A good number of restaurants in many of the towns don’t open until 5 p.m., so keep this in mind. If they do open for lunch, it’s only for a short window then they close to prep for the dinner crowd which as stated above stops serving food by 9:30 p.m.

The view as you drive into Kinsale.

By the time we arrived to Kinsale, we only had opportunity to walk around, window shop, and admire the colorful buildings and sailboats as we got there around 5:45 p.m. and the shops were closing.


Ireland is five hours ahead from EST and they use military time.

Downtown Kinsale
Day 5: Killarney

We arrived in Killarney late the previous evening. I’ll be honest; at this point we were exhausted from the constant driving. While it has been by far one of the most scenic car rides, the driving on the opposite side of the road and narrow streets can ware on you. We wanted to do the Ring of Kerry which is a scenic drive around the Iveragh Peninsula in southwest Ireland’s County Kerry. It’s a circular route takes in rugged and verdant coastal landscapes and rural seaside villages. Since we heard it’s a very strenuous ride, we opted to enjoy it via a bus tour (also highly recommended to do it this way by friends I’ve talked to along with the hotel staff). For 27 EUR per person, I think it was worth every penny. We were all able to sit back, relax, and take in the sights. You get a nice history lesson as you’re driving along by the bus driver, so you’re more knowledgeable and actually understand what you’re viewing as opposed to if you’d driven on your own.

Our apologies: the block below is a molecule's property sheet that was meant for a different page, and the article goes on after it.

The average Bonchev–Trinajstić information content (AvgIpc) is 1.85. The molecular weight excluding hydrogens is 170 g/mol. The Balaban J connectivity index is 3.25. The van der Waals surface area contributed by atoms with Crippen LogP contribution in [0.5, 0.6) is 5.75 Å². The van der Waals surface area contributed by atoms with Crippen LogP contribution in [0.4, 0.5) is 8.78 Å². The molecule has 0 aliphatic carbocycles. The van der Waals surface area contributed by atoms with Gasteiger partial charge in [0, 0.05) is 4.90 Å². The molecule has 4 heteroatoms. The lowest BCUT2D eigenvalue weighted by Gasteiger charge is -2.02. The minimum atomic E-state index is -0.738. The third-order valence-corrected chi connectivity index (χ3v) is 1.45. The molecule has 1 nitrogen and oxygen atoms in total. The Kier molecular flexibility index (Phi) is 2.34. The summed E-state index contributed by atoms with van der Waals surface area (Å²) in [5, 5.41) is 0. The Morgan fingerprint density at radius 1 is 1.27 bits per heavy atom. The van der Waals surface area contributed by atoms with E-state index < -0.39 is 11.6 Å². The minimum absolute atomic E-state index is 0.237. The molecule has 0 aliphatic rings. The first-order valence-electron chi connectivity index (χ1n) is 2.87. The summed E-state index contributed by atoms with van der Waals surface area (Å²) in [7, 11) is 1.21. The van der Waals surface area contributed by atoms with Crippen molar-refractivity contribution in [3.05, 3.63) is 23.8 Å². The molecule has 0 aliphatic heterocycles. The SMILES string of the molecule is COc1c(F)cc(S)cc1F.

Irish coffee, the perfect pick me up!